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Kia joins autonomous race

Soul train: Kia's fleet of self-driving Souls use active cruise control and lane-keep assistance to cruise freeways without driver intervention.

Fully self-driving production vehicles coming from Kia in 2030


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17 Nov 2015

KIA has announced its plans to join the growing number of manufacturers exploring driverless vehicle technology, claiming it will have its first semi-autonomous car ready to roll by 2020.

While many other car-makers are setting ambitious goals of full autonomy in as few as five years, the Korean manufacturer is being more conservative and says completely self-driving production models won’t come along until 2030.

In a statement, Kia announced the allocation of US$2 billion (AU$2.82b) over the next three years to fund an Advanced Driver Assistance System (ADAS) project. The program will initially explore driver assistance technology, but will ultimately evolve to produce the company's first fully-autonomous vehicle in around 15 years.

The car-maker has not detailed what kind of technology it is developing, but it has already made significant advances in initial driver assistance systems, such as autonomous braking, lane keep assistance and blind spot monitoring for its recently launched Optima sedan.

More funding is expected to follow the initial budget, which Kia says will enable “the introduction of next-generation smart vehicles.”

Development is already underway with a fleet of specially prepared Kia Souls which are fitted with Highway Driving Assist (HDA), enabling the cars to stay in formation when traveling on freeways.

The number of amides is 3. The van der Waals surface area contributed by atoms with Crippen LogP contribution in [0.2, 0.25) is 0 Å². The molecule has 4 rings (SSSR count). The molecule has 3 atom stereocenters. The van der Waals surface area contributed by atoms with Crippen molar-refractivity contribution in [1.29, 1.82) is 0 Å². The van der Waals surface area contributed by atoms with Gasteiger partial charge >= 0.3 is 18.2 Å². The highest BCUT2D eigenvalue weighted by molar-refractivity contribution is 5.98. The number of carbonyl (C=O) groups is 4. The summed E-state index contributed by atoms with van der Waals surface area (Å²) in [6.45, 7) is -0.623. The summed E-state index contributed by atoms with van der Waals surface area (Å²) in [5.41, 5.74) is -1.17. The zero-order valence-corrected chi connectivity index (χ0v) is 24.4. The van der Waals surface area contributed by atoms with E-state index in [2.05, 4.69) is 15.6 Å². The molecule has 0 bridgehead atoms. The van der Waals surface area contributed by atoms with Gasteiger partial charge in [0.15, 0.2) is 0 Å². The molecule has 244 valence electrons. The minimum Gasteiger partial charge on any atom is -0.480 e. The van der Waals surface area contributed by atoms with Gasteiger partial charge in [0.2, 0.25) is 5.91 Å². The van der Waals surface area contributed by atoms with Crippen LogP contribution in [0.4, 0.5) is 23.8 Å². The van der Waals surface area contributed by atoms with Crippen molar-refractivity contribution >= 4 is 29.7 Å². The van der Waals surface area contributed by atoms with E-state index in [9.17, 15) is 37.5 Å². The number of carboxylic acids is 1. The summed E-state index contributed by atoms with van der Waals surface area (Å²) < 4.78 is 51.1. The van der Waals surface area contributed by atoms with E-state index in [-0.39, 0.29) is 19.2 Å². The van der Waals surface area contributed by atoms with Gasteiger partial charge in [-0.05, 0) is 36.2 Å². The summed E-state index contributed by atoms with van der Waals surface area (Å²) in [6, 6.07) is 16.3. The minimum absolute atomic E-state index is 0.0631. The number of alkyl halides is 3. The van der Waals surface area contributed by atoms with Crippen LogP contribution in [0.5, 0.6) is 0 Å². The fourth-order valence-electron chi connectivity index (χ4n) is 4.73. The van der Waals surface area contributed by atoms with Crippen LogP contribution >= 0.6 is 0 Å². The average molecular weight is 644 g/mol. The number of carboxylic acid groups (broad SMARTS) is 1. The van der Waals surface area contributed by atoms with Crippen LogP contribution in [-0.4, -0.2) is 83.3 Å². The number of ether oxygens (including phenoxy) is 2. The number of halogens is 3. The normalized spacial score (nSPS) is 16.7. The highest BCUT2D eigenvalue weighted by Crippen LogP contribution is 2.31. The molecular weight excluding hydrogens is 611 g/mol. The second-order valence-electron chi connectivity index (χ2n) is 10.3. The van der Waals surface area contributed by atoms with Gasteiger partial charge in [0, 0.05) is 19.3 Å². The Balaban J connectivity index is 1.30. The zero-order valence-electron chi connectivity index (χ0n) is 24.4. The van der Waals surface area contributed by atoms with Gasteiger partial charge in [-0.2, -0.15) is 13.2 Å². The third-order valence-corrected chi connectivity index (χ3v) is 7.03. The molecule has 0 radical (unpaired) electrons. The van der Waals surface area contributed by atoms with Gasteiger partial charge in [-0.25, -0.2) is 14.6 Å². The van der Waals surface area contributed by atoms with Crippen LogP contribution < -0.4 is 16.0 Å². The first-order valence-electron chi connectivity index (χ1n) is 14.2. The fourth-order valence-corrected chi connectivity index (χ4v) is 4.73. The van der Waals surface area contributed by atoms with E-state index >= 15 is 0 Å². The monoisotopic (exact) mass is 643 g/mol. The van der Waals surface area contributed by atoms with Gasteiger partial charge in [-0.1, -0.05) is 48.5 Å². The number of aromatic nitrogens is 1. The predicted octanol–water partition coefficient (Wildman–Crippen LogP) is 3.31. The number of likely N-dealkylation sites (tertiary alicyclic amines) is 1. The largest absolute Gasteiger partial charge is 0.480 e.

The vehicles use a combination of now-commonplace features such as active cruise control and lane monitoring to maintain a position relative to other cars in the vicinity.

The vice president of Kia and Hyundai's Central Advanced Research and Engineering Institute, Tea-Won Lim, said it will take some time for semi and fully autonomous technology to find its way into showrooms, but the advantages would be worth the wait.

“Fully-autonomous vehicles are still some way off, and a great deal of research and rigorous product testing will need to be carried out to make the 'self-driving car' a reality,” he said.

“Kia is still in the early stages of developing its own technologies, and we are confident that the latest innovations – both partially and fully autonomous – will ultimately make driving safer for everyone.”

Earlier this month, ARRB and Volvo conducted Australia's first public road autonomous vehicle demonstration, when a modified CX90 travelled a section of the Southern Highway in South Australia without human intervention.

ARRB managing director Gerald Waldron later said that driverless vehicles would be seen on local roads as early as 2018.

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